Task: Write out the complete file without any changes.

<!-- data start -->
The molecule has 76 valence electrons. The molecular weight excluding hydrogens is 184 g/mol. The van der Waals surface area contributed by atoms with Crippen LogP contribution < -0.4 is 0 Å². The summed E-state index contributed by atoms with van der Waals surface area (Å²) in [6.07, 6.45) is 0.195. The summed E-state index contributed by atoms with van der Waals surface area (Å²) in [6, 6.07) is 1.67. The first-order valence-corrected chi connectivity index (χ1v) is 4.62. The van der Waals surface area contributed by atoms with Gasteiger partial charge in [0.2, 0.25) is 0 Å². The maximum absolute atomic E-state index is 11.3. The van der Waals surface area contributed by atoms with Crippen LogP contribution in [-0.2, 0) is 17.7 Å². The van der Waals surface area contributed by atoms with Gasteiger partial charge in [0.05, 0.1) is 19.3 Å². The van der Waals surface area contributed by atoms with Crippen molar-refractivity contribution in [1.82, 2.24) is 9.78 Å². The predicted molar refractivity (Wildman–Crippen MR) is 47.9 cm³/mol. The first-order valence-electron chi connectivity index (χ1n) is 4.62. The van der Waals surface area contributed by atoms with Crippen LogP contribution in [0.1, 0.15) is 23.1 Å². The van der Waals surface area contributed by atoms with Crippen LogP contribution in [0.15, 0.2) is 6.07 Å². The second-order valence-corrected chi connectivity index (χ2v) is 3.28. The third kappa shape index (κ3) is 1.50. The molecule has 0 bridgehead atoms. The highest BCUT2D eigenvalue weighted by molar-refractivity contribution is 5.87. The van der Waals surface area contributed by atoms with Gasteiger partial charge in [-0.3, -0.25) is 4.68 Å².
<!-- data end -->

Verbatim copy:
The molecule has 76 valence electrons. The molecular weight excluding hydrogens is 184 g/mol. The van der Waals surface area contributed by atoms with Crippen LogP contribution < -0.4 is 0 Å². The summed E-state index contributed by atoms with van der Waals surface area (Å²) in [6.07, 6.45) is 0.195. The summed E-state index contributed by atoms with van der Waals surface area (Å²) in [6, 6.07) is 1.67. The first-order valence-corrected chi connectivity index (χ1v) is 4.62. The van der Waals surface area contributed by atoms with Gasteiger partial charge in [0.2, 0.25) is 0 Å². The maximum absolute atomic E-state index is 11.3. The van der Waals surface area contributed by atoms with Crippen LogP contribution in [-0.2, 0) is 17.7 Å². The van der Waals surface area contributed by atoms with Gasteiger partial charge in [0.05, 0.1) is 19.3 Å². The van der Waals surface area contributed by atoms with Crippen molar-refractivity contribution in [1.82, 2.24) is 9.78 Å². The predicted molar refractivity (Wildman–Crippen MR) is 47.9 cm³/mol. The first-order valence-electron chi connectivity index (χ1n) is 4.62. The van der Waals surface area contributed by atoms with Crippen LogP contribution in [0.1, 0.15) is 23.1 Å². The van der Waals surface area contributed by atoms with Crippen LogP contribution in [0.15, 0.2) is 6.07 Å². The second-order valence-corrected chi connectivity index (χ2v) is 3.28. The third kappa shape index (κ3) is 1.50. The molecule has 0 bridgehead atoms. The highest BCUT2D eigenvalue weighted by molar-refractivity contribution is 5.87. The van der Waals surface area contributed by atoms with Gasteiger partial charge in [-0.3, -0.25) is 4.68 Å².